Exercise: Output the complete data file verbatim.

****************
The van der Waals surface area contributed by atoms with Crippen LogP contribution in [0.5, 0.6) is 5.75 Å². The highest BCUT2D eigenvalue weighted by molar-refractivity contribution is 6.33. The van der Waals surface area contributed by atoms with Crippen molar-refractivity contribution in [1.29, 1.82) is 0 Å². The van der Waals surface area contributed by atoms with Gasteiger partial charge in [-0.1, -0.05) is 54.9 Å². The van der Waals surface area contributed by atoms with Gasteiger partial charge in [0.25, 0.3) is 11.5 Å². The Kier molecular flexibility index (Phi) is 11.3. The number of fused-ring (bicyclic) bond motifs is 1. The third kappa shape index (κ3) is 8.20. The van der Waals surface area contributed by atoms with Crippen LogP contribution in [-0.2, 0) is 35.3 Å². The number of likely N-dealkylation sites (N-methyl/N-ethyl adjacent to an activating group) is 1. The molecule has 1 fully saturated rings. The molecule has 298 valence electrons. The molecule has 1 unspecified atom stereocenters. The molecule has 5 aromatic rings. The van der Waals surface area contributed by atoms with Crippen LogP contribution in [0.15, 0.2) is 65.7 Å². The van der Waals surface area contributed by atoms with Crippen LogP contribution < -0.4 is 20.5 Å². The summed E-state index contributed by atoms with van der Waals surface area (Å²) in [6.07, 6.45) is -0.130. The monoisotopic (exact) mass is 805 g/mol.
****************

The van der Waals surface area contributed by atoms with Crippen LogP contribution in [0.5, 0.6) is 5.75 Å². The highest BCUT2D eigenvalue weighted by molar-refractivity contribution is 6.33. The van der Waals surface area contributed by atoms with Crippen molar-refractivity contribution in [1.29, 1.82) is 0 Å². The van der Waals surface area contributed by atoms with Gasteiger partial charge in [-0.1, -0.05) is 54.9 Å². The van der Waals surface area contributed by atoms with Gasteiger partial charge in [0.25, 0.3) is 11.5 Å². The Kier molecular flexibility index (Phi) is 11.3. The number of fused-ring (bicyclic) bond motifs is 1. The third kappa shape index (κ3) is 8.20. The van der Waals surface area contributed by atoms with Crippen LogP contribution in [-0.2, 0) is 35.3 Å². The number of likely N-dealkylation sites (N-methyl/N-ethyl adjacent to an activating group) is 1. The molecule has 1 fully saturated rings. The molecule has 298 valence electrons. The molecule has 1 unspecified atom stereocenters. The molecule has 5 aromatic rings. The van der Waals surface area contributed by atoms with Crippen LogP contribution in [0.15, 0.2) is 65.7 Å². The van der Waals surface area contributed by atoms with Crippen LogP contribution < -0.4 is 20.5 Å². The summed E-state index contributed by atoms with van der Waals surface area (Å²) in [6.07, 6.45) is -0.130. The monoisotopic (exact) mass is 805 g/mol.